Ira Citizen; wakeful. (1.) A Tekoite, one of David's thirty warriors (Sa2 23:26). (2.) An Ithrite, also one of David's heroes (Sa2 23:38). (3.) A Jairite and priest, a royal chaplain (Sa2 20:26) or confidential adviser (compare Sa2 8:18; Ch1 18:17).
Irad Runner; wild ass, one of the antediluvian patriarchs, the father of Mehujael (Gen 4:18), and grandson of Cain.
Iram Citizen, chief of an Edomite tribe in Mount Seir (Gen 36:43).
Irha-heres According to some MSS., meaning "city of destruction." Other MSS. read 'Irhahares ; rendered "city of the sun", Isa 19:18, where alone the word occurs. This name may probably refer to Heliopolis. The prophecy here points to a time when the Jews would so increase in number there as that the city would fall under their influence. This might be in the time of the Ptolemies. (See ON.)
Iron Tubal-Cain is the first-mentioned worker in iron (Gen 4:22). The Egyptians wrought it at Sinai before the Exodus. David prepared it in great abundance for the temple (Ch1 22:3; Ch1 29:7). The merchants of Dan and Javan brought it to the market of Tyre (Eze 27:19). Various instruments are mentioned as made of iron (Deu 27:5; Deu 19:5; Jos 17:16, Jos 17:18; Sa1 17:7; Sa2 12:31; Kg2 6:5, Kg2 6:6; Ch1 22:3; Isa 10:34). Figuratively, a yoke of iron (Deu 28:48) denotes hard service; a rod of iron (Psa 2:9), a stern government; a pillar of iron (Jer 1:18), a strong support; a furnace of iron (Deu 4:20), severe labour; a bar of iron (Job 40:18), strength; fetters of iron (Psa 107:10), affliction; giving silver for iron (Isa 60:17), prosperity.
Irrigation As streams were few in Palestine, water was generally stored up in winter in reservoirs, and distributed through gardens in numerous rills, which could easily be turned or diverted by the foot (Deu 11:10). For purposes of irrigation, water was raised from streams or pools by waterwheels, or by a shaduf, commonly used on the banks of the Nile to the present day.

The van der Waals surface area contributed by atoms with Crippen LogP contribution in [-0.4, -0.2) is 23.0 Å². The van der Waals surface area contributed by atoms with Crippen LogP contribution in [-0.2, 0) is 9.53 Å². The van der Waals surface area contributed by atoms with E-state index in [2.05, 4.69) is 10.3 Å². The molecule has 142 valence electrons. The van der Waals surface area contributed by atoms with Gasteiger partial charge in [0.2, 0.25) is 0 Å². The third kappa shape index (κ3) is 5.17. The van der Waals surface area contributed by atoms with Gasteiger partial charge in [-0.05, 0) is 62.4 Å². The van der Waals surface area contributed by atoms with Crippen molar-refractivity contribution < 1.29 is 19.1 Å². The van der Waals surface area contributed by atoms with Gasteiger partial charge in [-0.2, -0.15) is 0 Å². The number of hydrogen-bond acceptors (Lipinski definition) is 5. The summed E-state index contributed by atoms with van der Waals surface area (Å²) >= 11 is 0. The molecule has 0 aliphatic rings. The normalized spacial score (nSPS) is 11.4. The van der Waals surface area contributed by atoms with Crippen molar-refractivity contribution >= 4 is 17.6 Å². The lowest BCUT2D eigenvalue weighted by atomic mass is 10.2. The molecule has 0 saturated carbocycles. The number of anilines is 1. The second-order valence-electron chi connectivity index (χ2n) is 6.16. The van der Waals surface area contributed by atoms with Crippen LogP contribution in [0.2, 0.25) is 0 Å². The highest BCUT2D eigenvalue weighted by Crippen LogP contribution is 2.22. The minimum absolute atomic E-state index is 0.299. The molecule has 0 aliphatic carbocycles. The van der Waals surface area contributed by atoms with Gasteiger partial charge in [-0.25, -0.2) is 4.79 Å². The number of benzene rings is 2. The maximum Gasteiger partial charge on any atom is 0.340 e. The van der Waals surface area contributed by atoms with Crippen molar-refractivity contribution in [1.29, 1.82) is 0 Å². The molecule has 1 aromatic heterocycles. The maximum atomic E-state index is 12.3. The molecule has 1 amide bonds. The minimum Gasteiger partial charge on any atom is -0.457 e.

Isaac Laughter. (1.) Israel, or the kingdom of the ten tribes (Amo 7:9, Amo 7:16). (2.) The only son of Abraham by Sarah. He was the longest lived of the three patriarchs (Gen 21:1). He was circumcised when eight days old (Gen 21:4); and when he was probably two years old a great feast was held in connection with his being weaned. The next memorable event in his life is that connected with the command of God given to Abraham to offer him up as a sacrifice on a mountain in the land of Moriah (Gen. 22). (See ABRAHAM.) When he was forty years of age Rebekah was chosen for his wife (Gen. 24). After the death and burial of his father he took up his residence at Beer-lahai-roi (Gen 25:7), where his two sons, Esau and Jacob, were born (Gen 25:21), the former of whom seems to have been his favourite son (Gen 25:27, Gen 25:28). In consequence of a famine (Gen 26:1) Isaac went to Gerar, where he practiced deception as to his relation to Rebekah, imitating the conduct of his father in Egypt (Gen 12:12) and in Gerar (Gen 20:2). The Philistine king rebuked him for his prevarication. After sojourning for some time in the land of the Philistines, he returned to Beersheba, where God gave him fresh assurance of covenant blessing, and where Abimelech entered into a covenant of peace with him. The next chief event in his life was the blessing of his sons (Gen 27:1). He died at Mamre, "being old and full of days" (Gen 35:27), one hundred and eighty years old, and was buried in the cave of Machpelah. In the New Testament reference is made to his having been "offered up" by his father (Heb 11:17; Jam 2:21), and to his blessing his sons (Heb 11:20). As the child of promise, he is contrasted with Ishmael (Rom 9:7, Rom 9:10; Gal 4:28; Heb 11:18). Isaac is "at once a counterpart of his father in simple devoutness and purity of life, and a contrast in his passive weakness of character, which in part, at least, may have sprung from his relations to his mother and wife. After the expulsion of Ishmael and Hagar, Isaac had no competitor, and grew up in the shade of Sarah's tent, moulded into feminine softness by habitual submission to her strong, loving will." His life was so quiet and uneventful that it was spent "within the circle of a few miles; so guileless that he let Jacob overreach him rather than disbelieve his assurance; so tender that his mother's death was the poignant sorrow of years; so patient and gentle that peace with his neighbours was dearer than even such a coveted possession as a well of living water dug by his own men; so grandly obedient that he put his life at his father's disposal; so firm in his reliance on God that his greatest concern through life was to honour the divine promise given to his race." Geikie's Hours, etc.